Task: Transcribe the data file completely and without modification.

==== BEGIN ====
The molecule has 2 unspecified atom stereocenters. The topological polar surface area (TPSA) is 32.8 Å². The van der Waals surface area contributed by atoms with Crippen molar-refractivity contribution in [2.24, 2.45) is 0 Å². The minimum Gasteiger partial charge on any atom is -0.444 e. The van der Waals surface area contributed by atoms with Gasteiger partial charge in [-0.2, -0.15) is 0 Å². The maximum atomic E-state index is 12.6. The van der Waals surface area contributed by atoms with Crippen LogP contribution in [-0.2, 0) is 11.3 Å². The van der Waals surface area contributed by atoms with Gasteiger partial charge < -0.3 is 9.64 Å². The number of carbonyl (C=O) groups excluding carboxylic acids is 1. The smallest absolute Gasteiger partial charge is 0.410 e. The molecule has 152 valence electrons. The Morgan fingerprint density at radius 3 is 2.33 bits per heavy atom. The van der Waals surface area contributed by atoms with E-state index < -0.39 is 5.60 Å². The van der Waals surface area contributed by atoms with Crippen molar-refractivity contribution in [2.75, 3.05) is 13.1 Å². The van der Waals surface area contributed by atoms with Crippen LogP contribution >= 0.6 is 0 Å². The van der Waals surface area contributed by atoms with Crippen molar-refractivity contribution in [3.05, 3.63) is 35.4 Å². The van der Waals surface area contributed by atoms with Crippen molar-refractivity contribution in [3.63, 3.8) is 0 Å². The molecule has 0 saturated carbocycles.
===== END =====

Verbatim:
The molecule has 2 unspecified atom stereocenters. The topological polar surface area (TPSA) is 32.8 Å². The van der Waals surface area contributed by atoms with Crippen molar-refractivity contribution in [2.24, 2.45) is 0 Å². The minimum Gasteiger partial charge on any atom is -0.444 e. The van der Waals surface area contributed by atoms with Gasteiger partial charge in [-0.2, -0.15) is 0 Å². The maximum atomic E-state index is 12.6. The van der Waals surface area contributed by atoms with Crippen LogP contribution in [-0.2, 0) is 11.3 Å². The van der Waals surface area contributed by atoms with Gasteiger partial charge < -0.3 is 9.64 Å². The number of carbonyl (C=O) groups excluding carboxylic acids is 1. The smallest absolute Gasteiger partial charge is 0.410 e. The molecule has 152 valence electrons. The Morgan fingerprint density at radius 3 is 2.33 bits per heavy atom. The van der Waals surface area contributed by atoms with E-state index < -0.39 is 5.60 Å². The van der Waals surface area contributed by atoms with Crippen molar-refractivity contribution in [2.75, 3.05) is 13.1 Å². The van der Waals surface area contributed by atoms with Crippen LogP contribution >= 0.6 is 0 Å². The van der Waals surface area contributed by atoms with Crippen molar-refractivity contribution in [3.05, 3.63) is 35.4 Å². The van der Waals surface area contributed by atoms with Crippen molar-refractivity contribution in [3.63, 3.8) is 0 Å². The molecule has 0 saturated carbocycles.